Bay scallops average about 60-90 meats per pound. These scallops, harvested from Maine to the Carolinas, are often called Nantucket or Cape Bay scallops. Bay scallops are not as abundant as other species and are usually more expensive. Bay scallops are known for their sweet flavor and delicate texture. Because of their small size, bay scallops are best suited for stir-frying, salads, stews and casseroles.

Pink and spiny scallops are harvested off the coast of Washington and British Columbia. They are approximately two inches in diameter. They are easily recognized by their pink shells and yield 20-25 meats per pound. These scallops are typically eaten whole, either steamed or raw.

What Do Color Variations in Scallops Mean?

Scallop meats have a creamy, beige, light blonde color. Some female sea scallops may have a slight orange color which does not affect odor or taste. The meats become white in color when cooked.

How Should Fresh Scallops Be Handled and Stored?

Fresh scallop meats should be maintained between 38o and 40o F to prolong shelf life and quality. Scallops should not be stored in water because the meats retain water and lose nutritional benefits and flavor. If necessary, a quick rinse to remove any debris is recommended. The rinse should be followed by patting dry to absorb excess moisture prior to cooking. Live scallops should be covered with a clean wet towel to prevent drying and used the day of purchase if possible.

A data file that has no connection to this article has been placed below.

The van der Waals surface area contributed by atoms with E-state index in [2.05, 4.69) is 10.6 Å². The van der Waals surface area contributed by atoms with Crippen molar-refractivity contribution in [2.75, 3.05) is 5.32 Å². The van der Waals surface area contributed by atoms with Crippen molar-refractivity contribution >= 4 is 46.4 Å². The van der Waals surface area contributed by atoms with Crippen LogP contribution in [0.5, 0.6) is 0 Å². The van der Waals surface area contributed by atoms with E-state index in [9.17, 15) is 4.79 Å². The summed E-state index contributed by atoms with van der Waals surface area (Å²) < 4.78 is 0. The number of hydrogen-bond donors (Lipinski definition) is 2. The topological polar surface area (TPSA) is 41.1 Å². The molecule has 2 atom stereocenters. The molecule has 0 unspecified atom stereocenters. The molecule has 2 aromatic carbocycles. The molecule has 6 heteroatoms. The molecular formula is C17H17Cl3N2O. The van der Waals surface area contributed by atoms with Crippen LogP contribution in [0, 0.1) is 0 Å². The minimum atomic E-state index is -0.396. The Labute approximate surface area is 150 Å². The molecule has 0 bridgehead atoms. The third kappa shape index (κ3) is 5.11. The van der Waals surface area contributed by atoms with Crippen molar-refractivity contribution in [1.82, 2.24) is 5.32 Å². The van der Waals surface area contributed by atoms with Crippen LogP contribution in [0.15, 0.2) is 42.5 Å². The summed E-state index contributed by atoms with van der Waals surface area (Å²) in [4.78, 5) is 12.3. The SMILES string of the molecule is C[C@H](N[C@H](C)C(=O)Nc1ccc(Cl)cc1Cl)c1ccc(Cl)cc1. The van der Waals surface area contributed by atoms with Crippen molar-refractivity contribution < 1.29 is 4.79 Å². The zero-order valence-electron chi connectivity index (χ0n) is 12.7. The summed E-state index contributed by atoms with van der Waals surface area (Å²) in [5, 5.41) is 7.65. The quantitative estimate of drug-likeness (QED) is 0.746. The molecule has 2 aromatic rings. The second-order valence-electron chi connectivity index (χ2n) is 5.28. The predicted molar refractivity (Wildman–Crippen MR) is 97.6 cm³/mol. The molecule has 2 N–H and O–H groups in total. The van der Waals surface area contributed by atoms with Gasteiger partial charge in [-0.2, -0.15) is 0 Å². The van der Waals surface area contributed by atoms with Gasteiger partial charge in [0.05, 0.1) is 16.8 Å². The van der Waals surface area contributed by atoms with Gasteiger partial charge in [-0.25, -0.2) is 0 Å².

Handle and store raw and cooked scallops separately to avoid cross contamination. Work area and utensils should be thoroughly cleaned. For a "use by" date, if provided.

Can Scallops Be Frozen?

Scallop meats freeze well. Frozen meats should be maintained at 0 oF or lower. They should be thawed in the refrigerator. Refreezing scallops results in loss of the firm texture and nutritional benefits.

What Is the Nutritional Value of Scallops?

Nutritional data for a 3-ounce (85 g) raw edible portion of scallops:

Water 66.78 g
Phosphorus 186 mg
Calories 75
Sodium 137 mg